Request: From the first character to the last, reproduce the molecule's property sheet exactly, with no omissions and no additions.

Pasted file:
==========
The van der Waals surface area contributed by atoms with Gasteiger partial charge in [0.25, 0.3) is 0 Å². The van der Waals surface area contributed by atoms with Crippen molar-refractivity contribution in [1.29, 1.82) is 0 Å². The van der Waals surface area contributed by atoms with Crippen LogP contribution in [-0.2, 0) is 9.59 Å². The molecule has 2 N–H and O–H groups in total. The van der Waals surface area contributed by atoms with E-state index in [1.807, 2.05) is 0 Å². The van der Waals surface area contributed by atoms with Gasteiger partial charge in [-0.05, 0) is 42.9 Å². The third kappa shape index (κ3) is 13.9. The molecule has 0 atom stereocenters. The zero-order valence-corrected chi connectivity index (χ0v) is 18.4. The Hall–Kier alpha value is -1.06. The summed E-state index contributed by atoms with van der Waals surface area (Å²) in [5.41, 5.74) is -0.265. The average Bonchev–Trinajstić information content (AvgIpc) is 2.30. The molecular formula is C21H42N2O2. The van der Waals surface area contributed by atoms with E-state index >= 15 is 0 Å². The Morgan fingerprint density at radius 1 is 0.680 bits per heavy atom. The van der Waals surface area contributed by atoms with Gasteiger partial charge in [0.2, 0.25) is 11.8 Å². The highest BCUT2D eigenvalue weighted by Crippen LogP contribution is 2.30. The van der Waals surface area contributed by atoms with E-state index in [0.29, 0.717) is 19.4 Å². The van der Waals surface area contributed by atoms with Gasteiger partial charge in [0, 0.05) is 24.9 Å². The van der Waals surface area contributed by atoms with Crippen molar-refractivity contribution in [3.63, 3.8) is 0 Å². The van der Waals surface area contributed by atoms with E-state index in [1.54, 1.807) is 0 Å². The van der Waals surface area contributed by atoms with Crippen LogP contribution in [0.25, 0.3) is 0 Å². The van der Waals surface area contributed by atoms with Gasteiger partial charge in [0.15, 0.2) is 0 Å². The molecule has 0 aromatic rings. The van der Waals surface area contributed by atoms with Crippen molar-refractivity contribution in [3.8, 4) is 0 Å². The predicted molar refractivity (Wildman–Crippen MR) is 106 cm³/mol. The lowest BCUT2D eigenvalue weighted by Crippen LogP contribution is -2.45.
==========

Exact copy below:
The van der Waals surface area contributed by atoms with Gasteiger partial charge in [0.25, 0.3) is 0 Å². The van der Waals surface area contributed by atoms with Crippen molar-refractivity contribution in [1.29, 1.82) is 0 Å². The van der Waals surface area contributed by atoms with Crippen LogP contribution in [-0.2, 0) is 9.59 Å². The molecule has 2 N–H and O–H groups in total. The van der Waals surface area contributed by atoms with E-state index in [1.807, 2.05) is 0 Å². The van der Waals surface area contributed by atoms with Gasteiger partial charge in [-0.05, 0) is 42.9 Å². The third kappa shape index (κ3) is 13.9. The molecule has 0 atom stereocenters. The zero-order valence-corrected chi connectivity index (χ0v) is 18.4. The Hall–Kier alpha value is -1.06. The summed E-state index contributed by atoms with van der Waals surface area (Å²) in [5.41, 5.74) is -0.265. The average Bonchev–Trinajstić information content (AvgIpc) is 2.30. The molecular formula is C21H42N2O2. The van der Waals surface area contributed by atoms with E-state index >= 15 is 0 Å². The Morgan fingerprint density at radius 1 is 0.680 bits per heavy atom. The van der Waals surface area contributed by atoms with Gasteiger partial charge in [0.2, 0.25) is 11.8 Å². The highest BCUT2D eigenvalue weighted by Crippen LogP contribution is 2.30. The van der Waals surface area contributed by atoms with E-state index in [0.29, 0.717) is 19.4 Å². The van der Waals surface area contributed by atoms with Gasteiger partial charge in [0, 0.05) is 24.9 Å². The van der Waals surface area contributed by atoms with Crippen molar-refractivity contribution in [3.63, 3.8) is 0 Å². The van der Waals surface area contributed by atoms with E-state index in [1.54, 1.807) is 0 Å². The van der Waals surface area contributed by atoms with Crippen LogP contribution in [0.25, 0.3) is 0 Å². The van der Waals surface area contributed by atoms with Gasteiger partial charge in [0.15, 0.2) is 0 Å². The molecule has 0 aromatic rings. The van der Waals surface area contributed by atoms with Crippen molar-refractivity contribution in [3.8, 4) is 0 Å². The predicted molar refractivity (Wildman–Crippen MR) is 106 cm³/mol. The lowest BCUT2D eigenvalue weighted by Crippen LogP contribution is -2.45.